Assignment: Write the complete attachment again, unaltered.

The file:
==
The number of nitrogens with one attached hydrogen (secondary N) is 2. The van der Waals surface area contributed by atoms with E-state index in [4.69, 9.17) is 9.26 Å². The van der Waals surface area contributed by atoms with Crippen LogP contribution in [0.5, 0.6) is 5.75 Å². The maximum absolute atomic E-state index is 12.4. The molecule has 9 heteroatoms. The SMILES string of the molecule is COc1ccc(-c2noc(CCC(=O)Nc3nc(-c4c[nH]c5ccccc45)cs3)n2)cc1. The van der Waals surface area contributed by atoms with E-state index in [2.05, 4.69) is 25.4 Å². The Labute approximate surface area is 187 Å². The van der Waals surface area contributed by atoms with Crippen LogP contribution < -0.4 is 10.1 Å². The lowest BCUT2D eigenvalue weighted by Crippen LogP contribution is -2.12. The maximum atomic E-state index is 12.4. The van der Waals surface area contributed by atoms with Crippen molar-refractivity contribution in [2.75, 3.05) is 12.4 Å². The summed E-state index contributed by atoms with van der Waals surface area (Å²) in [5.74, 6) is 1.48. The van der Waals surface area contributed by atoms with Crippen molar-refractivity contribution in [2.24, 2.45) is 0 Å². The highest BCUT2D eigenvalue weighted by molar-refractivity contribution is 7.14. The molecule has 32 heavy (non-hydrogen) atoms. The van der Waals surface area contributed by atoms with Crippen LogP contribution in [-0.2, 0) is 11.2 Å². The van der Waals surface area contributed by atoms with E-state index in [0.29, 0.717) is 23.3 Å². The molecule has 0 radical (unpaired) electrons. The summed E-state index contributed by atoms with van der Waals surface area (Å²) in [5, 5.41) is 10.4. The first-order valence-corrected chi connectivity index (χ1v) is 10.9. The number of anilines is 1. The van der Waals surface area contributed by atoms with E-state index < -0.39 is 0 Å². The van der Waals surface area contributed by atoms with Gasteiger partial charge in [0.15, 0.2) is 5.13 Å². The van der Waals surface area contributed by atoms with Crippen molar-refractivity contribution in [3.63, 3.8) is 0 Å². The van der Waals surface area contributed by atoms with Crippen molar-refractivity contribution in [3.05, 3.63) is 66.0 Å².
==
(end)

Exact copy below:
The number of nitrogens with one attached hydrogen (secondary N) is 2. The van der Waals surface area contributed by atoms with E-state index in [4.69, 9.17) is 9.26 Å². The van der Waals surface area contributed by atoms with Crippen LogP contribution in [0.5, 0.6) is 5.75 Å². The maximum absolute atomic E-state index is 12.4. The molecule has 9 heteroatoms. The SMILES string of the molecule is COc1ccc(-c2noc(CCC(=O)Nc3nc(-c4c[nH]c5ccccc45)cs3)n2)cc1. The van der Waals surface area contributed by atoms with E-state index in [2.05, 4.69) is 25.4 Å². The Labute approximate surface area is 187 Å². The van der Waals surface area contributed by atoms with Crippen LogP contribution < -0.4 is 10.1 Å². The lowest BCUT2D eigenvalue weighted by Crippen LogP contribution is -2.12. The maximum atomic E-state index is 12.4. The van der Waals surface area contributed by atoms with Crippen molar-refractivity contribution in [2.75, 3.05) is 12.4 Å². The summed E-state index contributed by atoms with van der Waals surface area (Å²) in [5.74, 6) is 1.48. The van der Waals surface area contributed by atoms with Crippen molar-refractivity contribution in [2.24, 2.45) is 0 Å². The highest BCUT2D eigenvalue weighted by molar-refractivity contribution is 7.14. The molecule has 32 heavy (non-hydrogen) atoms. The van der Waals surface area contributed by atoms with Crippen LogP contribution in [-0.2, 0) is 11.2 Å². The van der Waals surface area contributed by atoms with E-state index in [0.29, 0.717) is 23.3 Å². The molecule has 0 radical (unpaired) electrons. The summed E-state index contributed by atoms with van der Waals surface area (Å²) in [5, 5.41) is 10.4. The first-order valence-corrected chi connectivity index (χ1v) is 10.9. The number of anilines is 1. The van der Waals surface area contributed by atoms with E-state index < -0.39 is 0 Å². The van der Waals surface area contributed by atoms with Gasteiger partial charge in [0.15, 0.2) is 5.13 Å². The van der Waals surface area contributed by atoms with Crippen molar-refractivity contribution in [3.63, 3.8) is 0 Å². The van der Waals surface area contributed by atoms with Crippen molar-refractivity contribution in [3.05, 3.63) is 66.0 Å².